The comic book industry was always alert to popular trends, including the 1960s superspy craze inspired by the success of James Bond 007.
Marvel Comics offered us Nick Fury, Agent of SHIELD, with his nemesis Hydra. Charlton turned Sarge Steel from a private eye into a special agent. Tower Comics crossed superheroes with spies in THUNDER Agents. Even Archie Andrews pitched in as the Man from RIVERDALE.
And DC gave us a guy named Olsen.
“Now, you can probably see the problem here already,” the Silver Age blog observed. “James Bond was suave, cultured, handsome and the epitome of cool. Whereas Jimmy was naive, unsophisticated, homely and as square as the Bizarro World.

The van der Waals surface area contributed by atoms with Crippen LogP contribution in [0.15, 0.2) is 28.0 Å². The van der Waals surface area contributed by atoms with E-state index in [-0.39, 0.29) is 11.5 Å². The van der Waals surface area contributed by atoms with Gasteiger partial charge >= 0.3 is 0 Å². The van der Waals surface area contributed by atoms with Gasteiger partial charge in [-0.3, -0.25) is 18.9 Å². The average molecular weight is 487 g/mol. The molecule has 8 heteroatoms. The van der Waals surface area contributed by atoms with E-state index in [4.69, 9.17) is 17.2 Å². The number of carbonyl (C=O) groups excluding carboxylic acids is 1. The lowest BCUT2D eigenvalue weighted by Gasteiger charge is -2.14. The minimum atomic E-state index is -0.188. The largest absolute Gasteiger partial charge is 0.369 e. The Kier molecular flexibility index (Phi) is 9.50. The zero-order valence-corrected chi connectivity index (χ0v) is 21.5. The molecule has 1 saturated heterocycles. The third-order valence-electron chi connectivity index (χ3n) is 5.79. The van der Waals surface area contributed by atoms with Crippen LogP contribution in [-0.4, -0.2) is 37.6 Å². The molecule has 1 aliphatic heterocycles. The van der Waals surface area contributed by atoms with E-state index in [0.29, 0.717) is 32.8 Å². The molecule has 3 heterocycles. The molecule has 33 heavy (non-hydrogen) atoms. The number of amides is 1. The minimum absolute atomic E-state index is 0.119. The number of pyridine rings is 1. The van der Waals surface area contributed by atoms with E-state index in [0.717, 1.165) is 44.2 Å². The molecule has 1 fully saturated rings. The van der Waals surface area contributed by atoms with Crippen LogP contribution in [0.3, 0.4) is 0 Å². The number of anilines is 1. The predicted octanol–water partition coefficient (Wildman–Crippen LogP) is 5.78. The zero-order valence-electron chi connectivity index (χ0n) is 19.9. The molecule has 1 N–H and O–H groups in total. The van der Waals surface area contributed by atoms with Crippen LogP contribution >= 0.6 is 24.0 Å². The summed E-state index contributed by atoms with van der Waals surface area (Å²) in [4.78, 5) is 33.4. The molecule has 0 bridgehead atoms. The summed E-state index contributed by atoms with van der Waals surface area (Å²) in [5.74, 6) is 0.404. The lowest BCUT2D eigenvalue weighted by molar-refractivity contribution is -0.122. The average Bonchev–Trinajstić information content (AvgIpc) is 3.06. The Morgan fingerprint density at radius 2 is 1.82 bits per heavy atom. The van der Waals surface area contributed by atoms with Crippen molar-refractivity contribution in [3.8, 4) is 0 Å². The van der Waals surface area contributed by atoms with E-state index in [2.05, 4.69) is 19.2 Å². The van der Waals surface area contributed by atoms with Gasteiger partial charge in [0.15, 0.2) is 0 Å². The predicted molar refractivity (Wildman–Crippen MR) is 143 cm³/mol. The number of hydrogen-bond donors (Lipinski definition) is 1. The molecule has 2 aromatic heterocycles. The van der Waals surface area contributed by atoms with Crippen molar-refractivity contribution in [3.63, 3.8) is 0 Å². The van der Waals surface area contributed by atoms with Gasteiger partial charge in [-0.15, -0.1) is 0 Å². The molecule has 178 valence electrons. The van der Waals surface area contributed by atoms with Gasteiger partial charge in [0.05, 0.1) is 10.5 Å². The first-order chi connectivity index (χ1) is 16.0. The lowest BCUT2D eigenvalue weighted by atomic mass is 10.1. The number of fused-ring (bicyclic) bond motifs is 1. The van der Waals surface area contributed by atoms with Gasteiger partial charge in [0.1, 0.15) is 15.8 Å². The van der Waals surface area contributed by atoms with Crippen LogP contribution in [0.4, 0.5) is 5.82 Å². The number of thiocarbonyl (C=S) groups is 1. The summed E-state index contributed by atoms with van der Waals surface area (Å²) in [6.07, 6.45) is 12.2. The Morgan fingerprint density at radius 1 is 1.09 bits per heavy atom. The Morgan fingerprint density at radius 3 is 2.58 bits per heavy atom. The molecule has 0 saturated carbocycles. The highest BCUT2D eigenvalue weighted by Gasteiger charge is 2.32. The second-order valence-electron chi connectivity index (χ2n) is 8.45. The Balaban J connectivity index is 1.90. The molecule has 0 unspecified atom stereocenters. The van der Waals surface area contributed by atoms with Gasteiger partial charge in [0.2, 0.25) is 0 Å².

“The story (from Jimmy Olsen 89, Dec. 1965) starts with Jimmy and Lucy on a date to see a movie featuring ‘Jamison Baird, Agent .003.’ As was common in the DC universe, things were changed just enough to avoid lawsuits, although it seems a bit odd in this case. DC had published a story featuring James Bond only a few years earlier (Showcase 43).” Agent Double-Five (the number of letters in his name) returned in Jimmy Olsen 92, along with his seemingly superfluous gadgets. After all, Jimmy had long possessed the one special device that would be the envy of any secret agent — his Superman signal watch.